Additional Cardholder Benefits

You might get a lot of value from the other benefits that a rewards card offers. These can vary widely, but the best benefits include things like monthly or annual statement credits that can cover or offset certain purchases. Many airline, hotel and store rewards cards also have brand-specific benefits, such as free checked bags, annual room vouchers and status in a loyalty program.

Disadvantages of Credit Card Rewards

Consider the cons before you apply for a new rewards credit card.

May Have a High Interest Rates

Rewards cards may have a higher APR than non-rewards cards. You can avoid accruing interest on your purchases if you pay off your balance in full each month. But once you start carrying a balance, the revolved balance and new purchases could accrue interest daily. If you don't tend to pay your bill in full, a low-interest credit card could be a better alternative.

Could Lead to Overspending

It can be easier to justify a purchase if you're earning rewards, and overspending can lead to revolving a balance and paying interest. If you struggle with compulsive shopping or tend to max out your credit cards, it might be best to avoid rewards cards—or credit cards altogether.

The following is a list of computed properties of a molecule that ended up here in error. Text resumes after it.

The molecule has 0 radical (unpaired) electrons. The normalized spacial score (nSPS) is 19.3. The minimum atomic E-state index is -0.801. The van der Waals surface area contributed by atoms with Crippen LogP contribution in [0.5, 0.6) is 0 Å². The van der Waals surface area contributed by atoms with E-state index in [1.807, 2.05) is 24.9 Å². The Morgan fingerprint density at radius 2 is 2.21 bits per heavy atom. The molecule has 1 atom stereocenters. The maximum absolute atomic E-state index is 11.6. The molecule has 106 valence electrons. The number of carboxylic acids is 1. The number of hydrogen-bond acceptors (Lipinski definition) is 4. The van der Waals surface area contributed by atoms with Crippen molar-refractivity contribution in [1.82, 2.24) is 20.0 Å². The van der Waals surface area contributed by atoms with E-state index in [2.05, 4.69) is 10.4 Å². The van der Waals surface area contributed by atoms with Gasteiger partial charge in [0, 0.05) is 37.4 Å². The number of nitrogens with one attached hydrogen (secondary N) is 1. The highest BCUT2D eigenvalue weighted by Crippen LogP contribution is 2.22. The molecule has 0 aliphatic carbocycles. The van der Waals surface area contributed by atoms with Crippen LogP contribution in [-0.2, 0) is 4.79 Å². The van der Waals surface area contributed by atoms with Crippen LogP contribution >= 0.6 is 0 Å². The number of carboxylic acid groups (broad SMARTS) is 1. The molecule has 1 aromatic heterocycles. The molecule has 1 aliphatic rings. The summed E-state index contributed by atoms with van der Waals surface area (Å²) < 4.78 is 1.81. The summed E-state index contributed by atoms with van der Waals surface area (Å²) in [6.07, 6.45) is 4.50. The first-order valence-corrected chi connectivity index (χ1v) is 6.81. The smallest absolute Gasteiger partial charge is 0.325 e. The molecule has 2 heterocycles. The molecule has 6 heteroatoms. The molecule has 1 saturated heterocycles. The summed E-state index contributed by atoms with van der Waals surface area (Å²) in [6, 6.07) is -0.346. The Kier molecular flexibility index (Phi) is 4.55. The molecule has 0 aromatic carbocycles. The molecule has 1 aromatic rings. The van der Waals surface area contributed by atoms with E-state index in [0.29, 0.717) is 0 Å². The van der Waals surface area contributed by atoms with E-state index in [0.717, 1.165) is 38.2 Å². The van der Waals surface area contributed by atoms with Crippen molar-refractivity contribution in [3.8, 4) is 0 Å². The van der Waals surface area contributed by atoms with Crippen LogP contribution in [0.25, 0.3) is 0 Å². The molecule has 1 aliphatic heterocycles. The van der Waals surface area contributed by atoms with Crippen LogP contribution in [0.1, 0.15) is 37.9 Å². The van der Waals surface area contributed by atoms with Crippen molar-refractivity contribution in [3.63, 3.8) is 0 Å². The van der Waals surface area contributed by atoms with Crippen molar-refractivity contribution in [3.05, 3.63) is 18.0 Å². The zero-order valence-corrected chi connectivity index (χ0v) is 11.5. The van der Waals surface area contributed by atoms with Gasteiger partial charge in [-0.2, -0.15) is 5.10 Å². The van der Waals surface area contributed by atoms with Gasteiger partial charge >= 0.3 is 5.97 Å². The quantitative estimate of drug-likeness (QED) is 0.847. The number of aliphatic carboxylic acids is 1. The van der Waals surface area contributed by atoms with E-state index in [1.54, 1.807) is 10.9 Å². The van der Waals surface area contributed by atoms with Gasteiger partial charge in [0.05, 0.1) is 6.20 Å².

Top Cards Require Good Credit

The top rewards cards tend to require good to excellent credit scores, and they won't be options for everyone. Rewards cards that only require poor or fair credit are available, but they tend to offer lower rewards rates and fewer benefits, and may have higher APRs. You could use one of these to help build your credit and then apply for a premium card once you're ready.

Unexpected Devaluations or Lost Rewards

Points and miles rewards programs can experience unexpected devaluation, such as when an airline changes a redemption requirement from 20,000 to 25,000 miles for a flight. Some rewards can also expire. Even if your rewards don't expire, credit card issuers can take back rewards if they decide you're gaming their rewards program or when they close your card.

Learn more >> Credit Card Hacks to Avoid

Do Rewards Cards Build Credit?

Rewards credit cards can affect your credit scores the same as other types of credit cards.

Paying your monthly bill on time and only using a small portion of your available credit can help you build credit. If you use a large portion of your credit limit, paying down the balance before the end of your statement period might help you maintain a low credit utilization rate, which can help your scores.